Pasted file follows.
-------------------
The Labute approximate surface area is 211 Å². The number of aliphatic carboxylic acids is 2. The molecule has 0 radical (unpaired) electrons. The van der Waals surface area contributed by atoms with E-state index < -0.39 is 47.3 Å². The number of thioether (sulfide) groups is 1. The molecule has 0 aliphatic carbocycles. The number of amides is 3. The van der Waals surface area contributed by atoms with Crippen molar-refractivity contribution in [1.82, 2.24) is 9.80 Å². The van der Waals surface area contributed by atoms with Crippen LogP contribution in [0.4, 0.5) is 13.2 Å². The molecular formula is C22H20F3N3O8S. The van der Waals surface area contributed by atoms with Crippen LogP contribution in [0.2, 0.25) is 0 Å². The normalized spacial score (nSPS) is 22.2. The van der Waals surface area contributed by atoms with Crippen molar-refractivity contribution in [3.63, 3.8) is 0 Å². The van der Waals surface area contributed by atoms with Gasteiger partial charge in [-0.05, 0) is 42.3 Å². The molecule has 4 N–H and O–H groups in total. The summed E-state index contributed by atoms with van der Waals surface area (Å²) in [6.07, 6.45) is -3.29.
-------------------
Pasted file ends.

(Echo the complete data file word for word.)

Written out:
The Labute approximate surface area is 211 Å². The number of aliphatic carboxylic acids is 2. The molecule has 0 radical (unpaired) electrons. The van der Waals surface area contributed by atoms with E-state index < -0.39 is 47.3 Å². The number of thioether (sulfide) groups is 1. The molecule has 0 aliphatic carbocycles. The number of amides is 3. The van der Waals surface area contributed by atoms with Crippen molar-refractivity contribution in [1.82, 2.24) is 9.80 Å². The van der Waals surface area contributed by atoms with Crippen LogP contribution in [0.4, 0.5) is 13.2 Å². The molecular formula is C22H20F3N3O8S. The van der Waals surface area contributed by atoms with Crippen LogP contribution in [0.2, 0.25) is 0 Å². The normalized spacial score (nSPS) is 22.2. The van der Waals surface area contributed by atoms with Crippen molar-refractivity contribution in [3.63, 3.8) is 0 Å². The van der Waals surface area contributed by atoms with Gasteiger partial charge in [-0.05, 0) is 42.3 Å². The molecule has 4 N–H and O–H groups in total. The summed E-state index contributed by atoms with van der Waals surface area (Å²) in [6.07, 6.45) is -3.29.